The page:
A surprising number of people don’t take their bikes in for this free check, though. That’s a shame because as well as the useful mechanical check, it’s a great chance to chat with your bike shop folks and get answers to any cycling questions that might be bugging you.

Neglecting your bike shop

Local Bike Shop in London (copyright Simon MacMichael)

Local Bike Shop in London (copyright Simon MacMichael)

Yes, you can get amazing prices for bike stuff on line, but for a beginner it’s really worth cultivating a relationship your a good bike shop. As well as offering knowledgeable technical advice, a bike shop is often the centre of a cycling community, whether it’s dedicated to club riding, triathlon, racing or mountain biking. Finding the right bike shop for you, and spending money there, is a great way to tap into the local scene and advance your riding.

Wearing the wrong clothes

Club Ride Wheel Cute Womens Jersey - riding

Club Ride Wheel Cute Womens Jersey - riding

You don’t have to dress like a member of Team Sky to ride a bike (even to deliver lunch) but certain clothes really don’t work well for more than popping to the shops.

Jeans, for example, have seams in all the wrong places, and being cotton will get very cold, heavy and clingy if it rains.

Similarly that classic wardrobe staple the cotton t-shirt is fine for gently pootling around on a summer’s day, but a very bad idea if the weather’s cold. I once had to treat a cycling companion for mild exposure because she had got very cold thanks to a cotton T under a waterproof jacket absorbing sweat and keeping it there.

Read more: Beginner's guide to cycling clothing — do you really need all that Lycra?

Wearing undies under shorts

Ekoi Gel Nation Evo2 Bib shorts Britain - pad.jpg

Ekoi Gel Nation Evo2 Bib shorts Britain - pad.jpg

Underwear with cycling shorts is a bad combination, and not just because you’ll have a terrible VPL. The point of cycling shorts is that the Lycra shell moves with your body as you pedal and the pad sits against your skin to protect you from chafing. Underwear of any sort interferes with that, adding seams and bunching in places where you really don’t want them.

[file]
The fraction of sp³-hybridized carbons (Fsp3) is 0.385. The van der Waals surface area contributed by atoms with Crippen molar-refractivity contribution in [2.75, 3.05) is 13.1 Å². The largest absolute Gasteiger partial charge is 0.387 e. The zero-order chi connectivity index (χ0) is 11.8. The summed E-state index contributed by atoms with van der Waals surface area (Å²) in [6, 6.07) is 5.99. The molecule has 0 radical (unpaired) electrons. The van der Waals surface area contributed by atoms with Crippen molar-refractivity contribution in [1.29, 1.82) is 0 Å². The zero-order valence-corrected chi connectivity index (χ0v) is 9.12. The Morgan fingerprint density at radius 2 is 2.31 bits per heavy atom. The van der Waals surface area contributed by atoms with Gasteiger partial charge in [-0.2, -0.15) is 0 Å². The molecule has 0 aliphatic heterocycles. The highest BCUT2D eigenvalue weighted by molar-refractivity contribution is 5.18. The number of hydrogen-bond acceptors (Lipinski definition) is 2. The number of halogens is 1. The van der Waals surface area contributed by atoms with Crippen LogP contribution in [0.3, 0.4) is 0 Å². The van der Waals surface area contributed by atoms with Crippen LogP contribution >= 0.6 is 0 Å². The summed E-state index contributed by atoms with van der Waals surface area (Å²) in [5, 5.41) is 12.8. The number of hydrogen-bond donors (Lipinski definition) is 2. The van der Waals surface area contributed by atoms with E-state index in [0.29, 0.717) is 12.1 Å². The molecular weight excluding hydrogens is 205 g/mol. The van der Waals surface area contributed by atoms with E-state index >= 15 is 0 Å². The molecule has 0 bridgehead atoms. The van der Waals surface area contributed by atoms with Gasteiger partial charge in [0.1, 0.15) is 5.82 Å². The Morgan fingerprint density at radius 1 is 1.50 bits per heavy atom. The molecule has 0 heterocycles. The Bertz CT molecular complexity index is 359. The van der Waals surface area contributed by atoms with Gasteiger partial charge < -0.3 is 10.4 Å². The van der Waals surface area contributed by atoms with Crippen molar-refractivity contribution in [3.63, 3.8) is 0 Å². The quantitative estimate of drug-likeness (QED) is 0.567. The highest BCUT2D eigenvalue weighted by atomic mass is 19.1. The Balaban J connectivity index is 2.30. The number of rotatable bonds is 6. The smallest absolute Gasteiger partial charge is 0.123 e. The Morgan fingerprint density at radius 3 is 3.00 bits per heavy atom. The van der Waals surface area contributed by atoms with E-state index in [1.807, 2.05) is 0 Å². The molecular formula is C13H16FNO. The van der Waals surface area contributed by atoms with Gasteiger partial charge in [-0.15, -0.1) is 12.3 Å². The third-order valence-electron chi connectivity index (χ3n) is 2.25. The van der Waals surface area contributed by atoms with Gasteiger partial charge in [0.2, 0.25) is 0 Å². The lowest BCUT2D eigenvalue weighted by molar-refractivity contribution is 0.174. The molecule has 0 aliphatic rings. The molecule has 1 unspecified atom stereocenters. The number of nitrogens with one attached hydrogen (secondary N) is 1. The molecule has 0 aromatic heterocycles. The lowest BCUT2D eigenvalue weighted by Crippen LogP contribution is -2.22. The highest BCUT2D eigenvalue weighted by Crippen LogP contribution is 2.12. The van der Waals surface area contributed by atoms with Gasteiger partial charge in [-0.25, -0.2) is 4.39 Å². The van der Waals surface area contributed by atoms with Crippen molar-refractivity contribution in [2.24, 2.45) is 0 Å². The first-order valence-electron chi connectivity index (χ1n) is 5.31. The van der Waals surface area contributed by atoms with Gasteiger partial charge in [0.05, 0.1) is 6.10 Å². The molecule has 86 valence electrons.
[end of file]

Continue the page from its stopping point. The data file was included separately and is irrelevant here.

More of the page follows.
Just go commando under your Lycra and if you’re too modest for that, take a look at mountain bike shorts that have a loose-fitting outer shell over a snug inner with a pad.

Attacking hills

Trek Madone 2016 action  - 44

Trek Madone 2016 action - 44

It’s a classic rookie error: the road goes upward and you attack it with gusto, only to turn the second corner and find a) there’s a lot more hill than you expected and b) your legs and lungs are already screaming. You’ve depleted your reserves, put yourself into oxygen debt and your body’s saying “Basta! Enough!” If you’re lucky, you’ll have a gear low enough to let you recover; if not, may find yourself roadside, having a little rest.

The trick to hills is pacing. Sure, once you’re supremely fit you can go flying up them, but even Chris Froome has to meter out his effort so that his supreme physiological engine gets him to the summit without faltering.

For beginners, the first step in learning to pace yourself is to start in a low gear, perhaps even your lowest. Spin easily, breathing steadily and find a rhythm you feel you could sustain all day. When you’re sure you’re completely comfortable, then it’s time to click up a gear and pick up the pace. A heart rate monitor can be a very useful tool for measuring your level of effort.